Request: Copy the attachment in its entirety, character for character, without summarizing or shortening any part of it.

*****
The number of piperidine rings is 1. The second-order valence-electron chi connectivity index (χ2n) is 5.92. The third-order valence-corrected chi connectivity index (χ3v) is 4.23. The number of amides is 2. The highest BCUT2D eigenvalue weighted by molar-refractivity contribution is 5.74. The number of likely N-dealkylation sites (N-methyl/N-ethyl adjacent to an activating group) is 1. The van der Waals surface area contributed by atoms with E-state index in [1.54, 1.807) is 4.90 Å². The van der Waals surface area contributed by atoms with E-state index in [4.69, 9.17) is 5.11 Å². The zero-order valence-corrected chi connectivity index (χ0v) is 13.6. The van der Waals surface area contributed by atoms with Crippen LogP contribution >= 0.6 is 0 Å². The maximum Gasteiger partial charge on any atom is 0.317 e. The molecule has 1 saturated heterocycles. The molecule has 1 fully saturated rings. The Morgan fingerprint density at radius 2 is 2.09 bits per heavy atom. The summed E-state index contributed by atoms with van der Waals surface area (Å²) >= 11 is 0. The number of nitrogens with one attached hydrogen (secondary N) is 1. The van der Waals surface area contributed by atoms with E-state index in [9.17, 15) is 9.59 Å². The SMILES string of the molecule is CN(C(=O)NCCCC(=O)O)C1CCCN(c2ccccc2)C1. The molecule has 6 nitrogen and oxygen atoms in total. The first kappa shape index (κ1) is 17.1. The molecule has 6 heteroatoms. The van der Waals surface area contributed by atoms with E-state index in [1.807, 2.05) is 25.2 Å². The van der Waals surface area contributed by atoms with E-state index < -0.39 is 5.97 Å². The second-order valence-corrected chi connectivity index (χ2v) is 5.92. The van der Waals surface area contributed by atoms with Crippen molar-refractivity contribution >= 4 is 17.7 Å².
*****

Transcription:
The number of piperidine rings is 1. The second-order valence-electron chi connectivity index (χ2n) is 5.92. The third-order valence-corrected chi connectivity index (χ3v) is 4.23. The number of amides is 2. The highest BCUT2D eigenvalue weighted by molar-refractivity contribution is 5.74. The number of likely N-dealkylation sites (N-methyl/N-ethyl adjacent to an activating group) is 1. The van der Waals surface area contributed by atoms with E-state index in [1.54, 1.807) is 4.90 Å². The van der Waals surface area contributed by atoms with E-state index in [4.69, 9.17) is 5.11 Å². The zero-order valence-corrected chi connectivity index (χ0v) is 13.6. The van der Waals surface area contributed by atoms with Crippen LogP contribution >= 0.6 is 0 Å². The maximum Gasteiger partial charge on any atom is 0.317 e. The molecule has 1 saturated heterocycles. The molecule has 1 fully saturated rings. The Morgan fingerprint density at radius 2 is 2.09 bits per heavy atom. The summed E-state index contributed by atoms with van der Waals surface area (Å²) >= 11 is 0. The number of nitrogens with one attached hydrogen (secondary N) is 1. The van der Waals surface area contributed by atoms with E-state index in [9.17, 15) is 9.59 Å². The SMILES string of the molecule is CN(C(=O)NCCCC(=O)O)C1CCCN(c2ccccc2)C1. The molecule has 6 nitrogen and oxygen atoms in total. The first kappa shape index (κ1) is 17.1. The molecule has 6 heteroatoms. The van der Waals surface area contributed by atoms with E-state index in [1.807, 2.05) is 25.2 Å². The van der Waals surface area contributed by atoms with E-state index < -0.39 is 5.97 Å². The second-order valence-corrected chi connectivity index (χ2v) is 5.92. The van der Waals surface area contributed by atoms with Crippen molar-refractivity contribution >= 4 is 17.7 Å².